Ubisoft revealed last week that it is making Tom Clancy’s The Division: Resurgence, a new free-to-play, third-person shooter RPG mobile game from the Tom Clancy’s The Division franchise. And today it is showing off some of the gameplay for the title.
The game will be available for iOS and Android devices on the App Store and Google Play. And it means that one more triple-A game company believes that it’s worth a lot of investment — in this case, a couple of years of development — to take a triple-A game brand to mobile.
It’s consistent with other similar moves in the game industry. Electronic Arts launched a mobile version of Apex Legends, and Activision Blizzard’s Call of Duty: Mobile had more than 500 million downloads. Blizzard also launched Diablo Immortal on mobile and PC.
Ubisoft is packing a lot of triple-A features into the game, as it is showing off some gameplay today that looks lot like the action in the original title. Players will see a new and independent story set in a “vast open world” where they will be free to roam around a detailed urban environment with high-end graphics, the company said. The game is playable solo or co-op with a variety of player-versus-environment (PvE) activities, from story missions to world activities. This title builds on all of the original game modes, while bringing new gear and weapons to try out.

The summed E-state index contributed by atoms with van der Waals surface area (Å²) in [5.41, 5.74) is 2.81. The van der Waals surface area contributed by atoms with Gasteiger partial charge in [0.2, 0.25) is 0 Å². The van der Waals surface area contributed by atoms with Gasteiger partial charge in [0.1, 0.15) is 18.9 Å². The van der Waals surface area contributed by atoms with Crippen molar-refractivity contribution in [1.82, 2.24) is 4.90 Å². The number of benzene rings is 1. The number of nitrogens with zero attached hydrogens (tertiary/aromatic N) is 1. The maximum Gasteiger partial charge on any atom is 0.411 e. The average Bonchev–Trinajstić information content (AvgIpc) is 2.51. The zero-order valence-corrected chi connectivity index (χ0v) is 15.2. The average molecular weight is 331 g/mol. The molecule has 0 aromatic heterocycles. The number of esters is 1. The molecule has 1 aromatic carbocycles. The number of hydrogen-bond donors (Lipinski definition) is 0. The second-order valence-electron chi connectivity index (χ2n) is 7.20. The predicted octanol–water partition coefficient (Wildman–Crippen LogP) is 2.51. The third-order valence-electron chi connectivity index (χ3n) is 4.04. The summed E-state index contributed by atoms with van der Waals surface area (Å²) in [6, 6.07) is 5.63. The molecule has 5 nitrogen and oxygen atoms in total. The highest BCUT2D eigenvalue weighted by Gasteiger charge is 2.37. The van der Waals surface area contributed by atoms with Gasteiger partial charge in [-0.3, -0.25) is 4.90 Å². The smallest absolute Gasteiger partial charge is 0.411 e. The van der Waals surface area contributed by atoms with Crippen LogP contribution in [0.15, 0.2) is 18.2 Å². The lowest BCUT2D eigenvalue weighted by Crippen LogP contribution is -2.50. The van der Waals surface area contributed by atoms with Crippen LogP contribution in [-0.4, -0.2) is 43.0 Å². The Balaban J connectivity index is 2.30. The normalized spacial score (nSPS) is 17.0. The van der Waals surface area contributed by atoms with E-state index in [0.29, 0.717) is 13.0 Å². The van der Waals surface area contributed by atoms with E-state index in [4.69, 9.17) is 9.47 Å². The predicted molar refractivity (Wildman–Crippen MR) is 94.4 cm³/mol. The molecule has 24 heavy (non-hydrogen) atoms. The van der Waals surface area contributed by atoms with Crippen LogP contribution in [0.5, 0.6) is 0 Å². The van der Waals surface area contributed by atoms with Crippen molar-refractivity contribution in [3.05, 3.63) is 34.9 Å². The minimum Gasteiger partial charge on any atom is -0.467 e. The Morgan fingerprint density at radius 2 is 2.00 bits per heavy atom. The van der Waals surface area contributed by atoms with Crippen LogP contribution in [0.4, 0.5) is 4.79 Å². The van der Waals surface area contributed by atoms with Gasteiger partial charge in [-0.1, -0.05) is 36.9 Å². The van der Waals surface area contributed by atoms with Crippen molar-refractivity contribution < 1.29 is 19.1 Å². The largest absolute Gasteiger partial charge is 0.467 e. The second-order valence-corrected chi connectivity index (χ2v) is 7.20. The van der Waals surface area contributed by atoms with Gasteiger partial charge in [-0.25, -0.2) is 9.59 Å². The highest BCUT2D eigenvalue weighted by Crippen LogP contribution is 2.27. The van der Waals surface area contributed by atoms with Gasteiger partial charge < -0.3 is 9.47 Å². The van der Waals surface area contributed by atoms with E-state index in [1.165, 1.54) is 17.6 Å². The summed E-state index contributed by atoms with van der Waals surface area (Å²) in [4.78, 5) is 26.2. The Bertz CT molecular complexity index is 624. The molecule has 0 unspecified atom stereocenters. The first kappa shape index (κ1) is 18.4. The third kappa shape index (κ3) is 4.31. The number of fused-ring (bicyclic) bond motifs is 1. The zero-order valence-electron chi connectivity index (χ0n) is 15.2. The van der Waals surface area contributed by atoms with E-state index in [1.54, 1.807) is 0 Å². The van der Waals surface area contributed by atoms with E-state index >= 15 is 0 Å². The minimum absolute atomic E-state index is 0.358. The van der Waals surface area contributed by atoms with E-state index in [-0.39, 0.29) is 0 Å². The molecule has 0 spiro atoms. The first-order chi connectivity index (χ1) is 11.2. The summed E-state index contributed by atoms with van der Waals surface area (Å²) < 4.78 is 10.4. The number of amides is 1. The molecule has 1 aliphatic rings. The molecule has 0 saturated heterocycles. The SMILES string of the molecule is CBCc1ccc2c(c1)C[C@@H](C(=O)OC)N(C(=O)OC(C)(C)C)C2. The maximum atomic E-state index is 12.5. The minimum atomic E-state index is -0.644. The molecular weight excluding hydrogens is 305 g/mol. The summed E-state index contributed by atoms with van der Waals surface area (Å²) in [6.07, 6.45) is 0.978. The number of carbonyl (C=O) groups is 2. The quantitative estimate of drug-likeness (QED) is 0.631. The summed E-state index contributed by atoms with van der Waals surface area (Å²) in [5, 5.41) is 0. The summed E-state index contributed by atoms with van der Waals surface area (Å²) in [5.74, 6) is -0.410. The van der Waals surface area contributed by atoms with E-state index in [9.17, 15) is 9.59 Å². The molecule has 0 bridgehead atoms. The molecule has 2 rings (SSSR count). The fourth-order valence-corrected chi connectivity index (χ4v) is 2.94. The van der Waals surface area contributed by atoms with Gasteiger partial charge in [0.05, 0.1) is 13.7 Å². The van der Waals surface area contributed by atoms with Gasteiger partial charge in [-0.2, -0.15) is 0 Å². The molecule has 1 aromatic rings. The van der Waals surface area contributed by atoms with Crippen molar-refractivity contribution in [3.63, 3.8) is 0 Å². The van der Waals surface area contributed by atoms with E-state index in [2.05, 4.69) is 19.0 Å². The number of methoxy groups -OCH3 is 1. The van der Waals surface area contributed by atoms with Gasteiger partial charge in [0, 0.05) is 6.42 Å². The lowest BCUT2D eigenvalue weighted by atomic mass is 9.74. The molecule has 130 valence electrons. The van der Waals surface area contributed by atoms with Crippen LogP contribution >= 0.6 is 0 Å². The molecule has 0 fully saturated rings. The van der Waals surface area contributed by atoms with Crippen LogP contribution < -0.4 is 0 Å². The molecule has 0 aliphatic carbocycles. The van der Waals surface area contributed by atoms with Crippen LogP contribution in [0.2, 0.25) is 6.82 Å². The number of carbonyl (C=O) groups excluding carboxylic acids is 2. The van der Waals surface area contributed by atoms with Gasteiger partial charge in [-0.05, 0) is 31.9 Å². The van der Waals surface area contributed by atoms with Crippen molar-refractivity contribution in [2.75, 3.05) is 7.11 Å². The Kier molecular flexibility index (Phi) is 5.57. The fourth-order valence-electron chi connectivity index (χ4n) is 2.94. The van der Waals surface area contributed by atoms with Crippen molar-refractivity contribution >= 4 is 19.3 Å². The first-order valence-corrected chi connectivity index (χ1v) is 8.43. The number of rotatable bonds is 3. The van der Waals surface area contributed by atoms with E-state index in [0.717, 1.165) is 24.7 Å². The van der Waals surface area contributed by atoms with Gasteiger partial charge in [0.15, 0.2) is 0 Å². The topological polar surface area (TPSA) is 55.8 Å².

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I spoke with Fabrice Navrez, executive producer at Ubisoft for the game. He talked about optimizing The Division: Resurgence for mobile platforms, with controls and a user interface tailored for the mobile experience.
Here’s an edited transcript of our interview.
GamesBeat: It looks like it’s all cinematics so far, the footage that’s been released?
Fabrice Navrez: What we showed yesterday is gameplay. What was announced out in public this past Wednesday, that’s considered cinematics, but it’s in-engine.
GamesBeat: It looks like you went a highly realistic route, even though it’s a mobile game. What was that like? It seems almost like trying to jam a triple-A game into mobile.
Navrez: It’s a challenge. I would say the most important thing for us was to make sure we were able to put a faithful Division experience on the mobile screen. We’re very happy with the results. You have a believable urban open world on your mobile device. It’s a great technical feat.